Below is an excerpt from ISS ESG’s “A Greener Yardstick?: Navigating the EU Green Bond Standard.” The full paper is available for download from the Institutional Shareholder Services (ISS) online library.
In early March, the Technical Expert Group mandated by the EU Commission published a usability guideline to accompany its proposal for the EU Green Bond Standard (EU GBS) and finalised its EU Taxonomy recommendations. The EU GBS still needs to be formalised. While the proposal has overall received positive market resonance (e.g., see Environmental Finance article here), a number of questions remain: What lessons can be gleaned on how to qualify sustainable assets and strategies? Who should start using it and when? And most importantly, what does it mean for the overall sustainable bond market and will enough room remain for innovation?
The EU GBS lays out requirements for green bond frameworks and transparency around their issuance. Its link to the EU Taxonomy is crucial–to ensure the “greenness” of the selected green projects, they should ideally conform with the requirements of the EU Taxonomy. The EU Taxonomy’s scope is designed to elicit a demanding and holistic analysis of assets, including Technical Screening Criteria and Do No Significant Harm Criteria along with Minimum Social Safeguards (for detailed commentary on the EU Taxonomy, please see here). The taxonomy’s level of ambition has resulted in insecurity in the green bond market, with several commentaries emphasizing that many past bonds recognised as green would fail to meet the criteria. So, who should start using the EU GBS and when?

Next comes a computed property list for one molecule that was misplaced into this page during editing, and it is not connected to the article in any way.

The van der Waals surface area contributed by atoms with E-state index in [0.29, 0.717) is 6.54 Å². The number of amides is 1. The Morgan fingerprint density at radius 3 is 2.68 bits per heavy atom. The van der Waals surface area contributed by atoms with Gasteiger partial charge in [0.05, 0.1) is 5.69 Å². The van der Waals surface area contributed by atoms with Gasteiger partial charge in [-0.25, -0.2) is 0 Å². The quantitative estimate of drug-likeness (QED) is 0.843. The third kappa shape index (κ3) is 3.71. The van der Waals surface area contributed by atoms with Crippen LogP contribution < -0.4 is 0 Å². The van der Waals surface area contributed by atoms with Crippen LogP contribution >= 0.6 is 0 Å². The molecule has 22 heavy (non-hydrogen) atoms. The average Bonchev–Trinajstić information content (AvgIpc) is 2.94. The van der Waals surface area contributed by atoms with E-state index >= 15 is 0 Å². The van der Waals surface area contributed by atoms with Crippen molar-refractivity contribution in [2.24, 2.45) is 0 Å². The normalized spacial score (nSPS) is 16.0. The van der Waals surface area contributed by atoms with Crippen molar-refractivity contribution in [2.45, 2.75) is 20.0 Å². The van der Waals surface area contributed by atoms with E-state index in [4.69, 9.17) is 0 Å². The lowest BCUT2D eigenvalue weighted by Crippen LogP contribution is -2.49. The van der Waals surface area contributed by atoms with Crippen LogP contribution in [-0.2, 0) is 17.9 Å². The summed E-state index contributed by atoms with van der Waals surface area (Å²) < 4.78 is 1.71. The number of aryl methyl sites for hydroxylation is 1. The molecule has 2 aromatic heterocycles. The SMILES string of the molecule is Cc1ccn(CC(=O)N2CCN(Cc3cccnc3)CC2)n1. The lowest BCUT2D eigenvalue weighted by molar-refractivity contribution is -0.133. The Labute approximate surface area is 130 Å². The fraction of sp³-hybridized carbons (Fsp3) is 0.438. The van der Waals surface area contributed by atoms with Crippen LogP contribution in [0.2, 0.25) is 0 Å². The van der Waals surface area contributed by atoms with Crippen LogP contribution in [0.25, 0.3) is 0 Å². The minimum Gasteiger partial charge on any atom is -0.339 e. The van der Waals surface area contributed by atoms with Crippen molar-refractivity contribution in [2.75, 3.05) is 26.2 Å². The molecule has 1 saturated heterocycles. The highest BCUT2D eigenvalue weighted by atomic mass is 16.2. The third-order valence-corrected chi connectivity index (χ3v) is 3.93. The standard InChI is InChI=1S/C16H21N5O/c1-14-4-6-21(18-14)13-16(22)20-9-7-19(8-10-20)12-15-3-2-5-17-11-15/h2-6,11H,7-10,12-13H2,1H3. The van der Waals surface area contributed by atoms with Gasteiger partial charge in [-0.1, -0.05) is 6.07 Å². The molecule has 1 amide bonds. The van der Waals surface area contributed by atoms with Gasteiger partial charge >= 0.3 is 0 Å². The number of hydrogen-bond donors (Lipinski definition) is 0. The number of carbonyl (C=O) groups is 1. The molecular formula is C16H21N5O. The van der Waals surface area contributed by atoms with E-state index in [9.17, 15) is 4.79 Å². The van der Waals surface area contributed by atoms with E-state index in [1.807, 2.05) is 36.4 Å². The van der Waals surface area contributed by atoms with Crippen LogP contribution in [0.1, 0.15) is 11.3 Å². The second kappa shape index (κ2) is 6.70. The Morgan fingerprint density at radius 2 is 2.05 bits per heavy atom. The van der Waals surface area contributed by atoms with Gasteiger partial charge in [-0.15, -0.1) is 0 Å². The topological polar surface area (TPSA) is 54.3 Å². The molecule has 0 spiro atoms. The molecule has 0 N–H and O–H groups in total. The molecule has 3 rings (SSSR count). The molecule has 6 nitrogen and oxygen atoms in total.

By: Mélanie Comble, Viola Lutz; ISS ESG